Iseya is a diamond in the rough-and-ready neighborhood that lies to the north of Asakusa. Set between the sleazy, winking red lights of the Senzoku soaplands and the grim and grimy flophouses of San'ya, this is far from tourist territory. And Iseya is no tourist restaurant. But without doubt it's a shitamachi classic.
Dote-no-Iseya they call it, since it was built on the dyke that marked the farthest limits of the city's largest, most infamous pleasure district. Just spitting distance from where the great gate of Yoshiwara used to stand, it has provided sustenance to the denizens of the nightless city since 1873.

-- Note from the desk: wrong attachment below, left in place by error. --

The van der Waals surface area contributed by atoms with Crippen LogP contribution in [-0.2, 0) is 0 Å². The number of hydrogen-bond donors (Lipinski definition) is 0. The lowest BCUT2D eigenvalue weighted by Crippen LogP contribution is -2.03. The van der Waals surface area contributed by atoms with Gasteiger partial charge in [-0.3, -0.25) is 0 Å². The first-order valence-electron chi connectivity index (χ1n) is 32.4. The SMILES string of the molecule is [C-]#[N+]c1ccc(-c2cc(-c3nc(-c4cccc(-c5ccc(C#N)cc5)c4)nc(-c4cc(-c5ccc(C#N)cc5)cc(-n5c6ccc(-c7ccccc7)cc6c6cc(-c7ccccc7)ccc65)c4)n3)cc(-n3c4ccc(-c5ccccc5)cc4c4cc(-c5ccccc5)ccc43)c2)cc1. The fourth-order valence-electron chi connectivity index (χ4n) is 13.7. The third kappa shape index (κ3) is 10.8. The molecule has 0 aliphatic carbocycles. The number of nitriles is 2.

These days the evenings are quieter, and Iseya keeps more regular hours. But the building itself, constructed entirely of timber 75 years ago, has somehow, miraculously, survived intact. Its handsome frontage, with its gables and tiles, looks impressive enough. Slide back the slatted door, duck under the noren and you will find the interior even more atmospheric.